6 British Sports Movies Every Traveling Sports Fan Will Love

Thursday, March 15 by Gregory Wakeman

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American sports seem to be inherently cinematic. Whether it is this year's " chariots-of-fire-2.jpeg

Probably the most successful British sports film of all time, this 1984 sporting epic won four Oscars despite the competition of "Reds" and "Raiders Of The Lost Ark", and with Hugh Hudson directing proceedings, it is easy to see why. The slow-motion scenes and musical interlude have been parodied for years with the old adage proving true-mockery is the greatest form of flattery. 

"The Flying Scotsman".

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Graeme Obree was one of the greatest cyclists of all time, but he also suffered from manic depression, and his talents in the velodrome were not enough to help him spiral out of his state of mind. Jonny Lee Miller's intimate portrayal of the cycling deity is a wonder to behold, and Brian Cox equals his efforts throughout. This is a heartbreaking viewing.

"Champions".

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John Hurt has made a name for himself playing cult characters like John Merrick in "The Elephant Man" and Kane in "Alien", but he has also proved himself to be quite a good jockey. This heartbreaking true story revolves around Bob Champion, who was one of the best jockey's in the world until he has struck down with testicular cancer. The film eventually culminates with Champion riding at the 1981 Grand National, and it is an emotional tale to its bitter end.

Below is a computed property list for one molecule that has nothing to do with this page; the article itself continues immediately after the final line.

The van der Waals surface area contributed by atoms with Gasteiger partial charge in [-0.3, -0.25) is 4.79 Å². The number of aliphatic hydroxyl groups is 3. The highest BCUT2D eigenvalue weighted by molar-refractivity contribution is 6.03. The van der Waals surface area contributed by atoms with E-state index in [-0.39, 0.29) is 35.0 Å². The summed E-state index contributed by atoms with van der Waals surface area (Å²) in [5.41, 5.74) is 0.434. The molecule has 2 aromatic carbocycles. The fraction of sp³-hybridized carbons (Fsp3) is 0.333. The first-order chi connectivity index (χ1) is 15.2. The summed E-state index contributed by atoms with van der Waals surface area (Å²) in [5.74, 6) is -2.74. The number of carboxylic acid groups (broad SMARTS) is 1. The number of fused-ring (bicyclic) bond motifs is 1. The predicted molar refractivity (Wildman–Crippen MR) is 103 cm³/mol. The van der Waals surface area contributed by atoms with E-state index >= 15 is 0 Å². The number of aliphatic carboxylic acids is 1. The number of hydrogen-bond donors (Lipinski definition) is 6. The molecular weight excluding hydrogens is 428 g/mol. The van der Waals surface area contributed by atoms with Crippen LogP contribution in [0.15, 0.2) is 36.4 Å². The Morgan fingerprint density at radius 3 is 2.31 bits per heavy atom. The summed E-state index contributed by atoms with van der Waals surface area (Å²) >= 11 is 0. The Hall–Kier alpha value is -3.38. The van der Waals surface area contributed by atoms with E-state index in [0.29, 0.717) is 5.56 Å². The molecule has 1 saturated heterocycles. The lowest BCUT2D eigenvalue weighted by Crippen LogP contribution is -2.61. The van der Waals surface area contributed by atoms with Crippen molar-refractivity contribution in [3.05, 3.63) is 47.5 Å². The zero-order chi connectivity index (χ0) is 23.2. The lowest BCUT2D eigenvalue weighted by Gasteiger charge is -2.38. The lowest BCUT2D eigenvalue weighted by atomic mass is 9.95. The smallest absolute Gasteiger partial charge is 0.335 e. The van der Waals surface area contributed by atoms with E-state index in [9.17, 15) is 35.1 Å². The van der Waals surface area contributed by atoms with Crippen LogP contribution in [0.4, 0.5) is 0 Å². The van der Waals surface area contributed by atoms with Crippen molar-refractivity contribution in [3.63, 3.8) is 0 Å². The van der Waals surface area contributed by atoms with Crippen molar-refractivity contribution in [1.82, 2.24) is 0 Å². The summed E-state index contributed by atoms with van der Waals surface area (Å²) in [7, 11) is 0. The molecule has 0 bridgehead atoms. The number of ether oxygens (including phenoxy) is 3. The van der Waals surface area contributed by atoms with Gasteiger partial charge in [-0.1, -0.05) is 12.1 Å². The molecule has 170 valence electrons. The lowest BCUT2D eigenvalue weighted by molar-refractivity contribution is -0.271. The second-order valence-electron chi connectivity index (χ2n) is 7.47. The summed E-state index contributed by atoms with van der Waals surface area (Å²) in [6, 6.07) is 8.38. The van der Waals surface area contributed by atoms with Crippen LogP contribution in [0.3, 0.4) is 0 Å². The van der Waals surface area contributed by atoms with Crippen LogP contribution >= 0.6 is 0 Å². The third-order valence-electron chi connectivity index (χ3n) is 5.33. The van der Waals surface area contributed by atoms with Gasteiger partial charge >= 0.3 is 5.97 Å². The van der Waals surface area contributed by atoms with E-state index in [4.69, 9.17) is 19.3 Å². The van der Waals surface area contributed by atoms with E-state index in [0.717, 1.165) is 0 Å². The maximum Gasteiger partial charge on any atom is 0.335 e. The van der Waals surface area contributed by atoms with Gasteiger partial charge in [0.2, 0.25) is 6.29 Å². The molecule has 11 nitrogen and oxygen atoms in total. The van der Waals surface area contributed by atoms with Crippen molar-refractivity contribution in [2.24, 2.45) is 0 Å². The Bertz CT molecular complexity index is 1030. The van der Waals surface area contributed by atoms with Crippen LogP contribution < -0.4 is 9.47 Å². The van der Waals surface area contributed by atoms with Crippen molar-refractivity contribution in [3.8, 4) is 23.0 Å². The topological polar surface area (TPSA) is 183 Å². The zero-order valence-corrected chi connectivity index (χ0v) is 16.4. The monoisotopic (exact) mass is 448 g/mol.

"This Sporting Life".

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Lindsay Anderson is regarded as one of Britain's cinematic luminaries, and it was this early 60s kitchen sink drama that cemented his reputation. Richard Harris (of Dumbledore fame) plays the lead character, Frank Machin, and the story is based on a novel by David Storey. Harris was a rugby player who had to quit after he was diagnosed with TB, but he shows off his immense talents throughout this gritty movie.

"Escape To Victory".

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Nazis? Soccer? Stallone? Pelé? What else do you need from a movie? John Huston's 1981 adventure depicts a group of allied prisoners of war who do battle with German prison officers during World War 2. Rather than doing it on a battle field, they decide a football game would suffice. What transpires is one of the greatest football matches of all time, a last-minute overhead kick being the only difference between the sides. I won't tell you who wins, though.

"Green Street".

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Elijah Wood as a football hooligan? Well, someone thought it was a good idea. Young Frodo tries his best, but it is impossible to image the former hobbit as a knife-wielding psychopath. His terrible accent doesn't help proceedings, though this film is worth your time just to hear how not to sound like a cockney.